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Russian-Armenian Tycoon Unhappy With Yerevan

By Armen Zakarian

Ara Abrahamian, Russia’s most famous Armenian-born businessman, voiced on Tuesday his discontent with Armenia’s government, saying that it is not helping him “unite” the worldwide Diaspora and is obstructing his business projects in Yerevan.

“I have no differences with the authorities,” the Kremlin-backed tycoon told a news conference in Yerevan. “I’m simply saying that they are doing nothing to work with the Diaspora and the Union of Armenians of Russia and the World Armenian Congress in particular.”

Abrahamian, who is the founding leader of both organizations, complained in particular that he is unable to start construction on a plot of land along a new street which is being built in downtown Yerevan by private investors. But he refused to specify what exactly keeps him from taking part in the massive real estate development.

Abrahamian owns and has for years been reconstructing a big trading center located in that area. It is not clear if he was referring to that property.

Abrahamian, who has extensive interests in the Russian diamond industry, was more willing to discuss his stated efforts to facilitate international recognition of the Armenian genocide and promote Diaspora “unity.” “We are doing whatever we can, but I must say that other organizations and the government of Armenia are very passive, which is not resulting in anything good,” he said, referring to the World Armenian Congress.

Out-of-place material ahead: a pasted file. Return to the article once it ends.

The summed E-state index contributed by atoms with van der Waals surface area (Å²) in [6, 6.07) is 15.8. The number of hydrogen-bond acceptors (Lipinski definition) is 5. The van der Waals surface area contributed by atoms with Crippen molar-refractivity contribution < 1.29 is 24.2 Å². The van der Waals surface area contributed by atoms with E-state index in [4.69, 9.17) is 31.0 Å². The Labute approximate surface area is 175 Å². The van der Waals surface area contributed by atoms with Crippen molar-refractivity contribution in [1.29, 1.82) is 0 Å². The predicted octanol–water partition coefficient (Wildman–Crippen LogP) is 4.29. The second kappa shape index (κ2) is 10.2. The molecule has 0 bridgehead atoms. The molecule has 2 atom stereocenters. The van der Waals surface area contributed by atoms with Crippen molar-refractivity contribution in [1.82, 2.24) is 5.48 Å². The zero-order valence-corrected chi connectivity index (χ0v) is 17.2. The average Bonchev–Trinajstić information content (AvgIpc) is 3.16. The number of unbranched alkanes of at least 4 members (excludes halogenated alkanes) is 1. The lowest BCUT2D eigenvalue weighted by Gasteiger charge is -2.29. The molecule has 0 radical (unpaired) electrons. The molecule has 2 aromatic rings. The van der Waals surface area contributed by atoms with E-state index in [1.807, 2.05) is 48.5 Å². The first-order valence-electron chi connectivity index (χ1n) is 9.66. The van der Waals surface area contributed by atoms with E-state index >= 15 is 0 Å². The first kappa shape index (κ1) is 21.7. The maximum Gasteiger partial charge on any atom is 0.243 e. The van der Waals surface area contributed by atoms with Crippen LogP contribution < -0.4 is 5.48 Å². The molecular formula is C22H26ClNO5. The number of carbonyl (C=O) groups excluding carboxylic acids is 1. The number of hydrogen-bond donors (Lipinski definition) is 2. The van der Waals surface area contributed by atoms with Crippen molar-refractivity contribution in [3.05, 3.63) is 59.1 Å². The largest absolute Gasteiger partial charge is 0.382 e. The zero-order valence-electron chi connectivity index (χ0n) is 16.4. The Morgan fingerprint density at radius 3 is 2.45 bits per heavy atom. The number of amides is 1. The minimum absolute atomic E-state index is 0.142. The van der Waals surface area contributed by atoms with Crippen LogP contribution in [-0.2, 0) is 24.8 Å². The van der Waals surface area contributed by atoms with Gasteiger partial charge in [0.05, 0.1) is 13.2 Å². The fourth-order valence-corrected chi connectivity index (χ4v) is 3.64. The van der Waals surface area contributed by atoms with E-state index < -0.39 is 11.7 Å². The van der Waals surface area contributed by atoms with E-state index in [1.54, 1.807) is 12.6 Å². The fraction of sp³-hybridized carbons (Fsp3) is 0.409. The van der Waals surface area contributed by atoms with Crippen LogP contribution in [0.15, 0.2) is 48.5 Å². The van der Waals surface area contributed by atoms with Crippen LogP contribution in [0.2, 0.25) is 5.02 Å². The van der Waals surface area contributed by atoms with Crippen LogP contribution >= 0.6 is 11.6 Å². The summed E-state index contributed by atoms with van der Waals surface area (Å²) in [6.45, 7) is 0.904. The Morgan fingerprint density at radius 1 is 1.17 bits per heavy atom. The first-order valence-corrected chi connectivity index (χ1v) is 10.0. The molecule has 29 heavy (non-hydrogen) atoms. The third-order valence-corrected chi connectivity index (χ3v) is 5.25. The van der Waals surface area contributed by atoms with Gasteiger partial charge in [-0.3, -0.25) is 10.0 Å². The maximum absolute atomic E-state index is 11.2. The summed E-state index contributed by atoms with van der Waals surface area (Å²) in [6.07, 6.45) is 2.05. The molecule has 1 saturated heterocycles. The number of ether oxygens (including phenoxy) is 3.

The ambitious group was set up with Moscow’s blessing in 2003. The Armenian government’s reaction to the initiative has been less than enthusiastic. President Robert Kocharian personally voiced misgivings about Abrahamian’s attempts to put all major Diaspora communities under a single umbrella structure. Leading Armenian organizations in the United States and Western Europe have also viewed the group with suspicion.

Abrahamian said he demonstrated his good will by donating $200,000 to the Armenian Revolutionary Federation (Dashnaktsutyun) at a weekend fundraiser in Paris. Dashnaktsutyun, which is particularly influential in the Diaspora, raised a total of $1.7 million for its efforts at genocide recognition.

The Russian-Armenian tycoon was also anxious to stress that he disapproves of the Armenian opposition’s attempts to replicate Western-backed popular revolts that toppled the ruling regimes in Ukraine and Georgia.

“I am very much against orange or rose revolutions,” he said, echoing Russian President Vladimir Putin’s views. “We must not allow such things to happen here. Nobody knows what their consequences would be.”

It is still not clear if Kocharian will agree to receive Abrahamian this week. The businessman said the meeting will “likely” take place on Wednesday.

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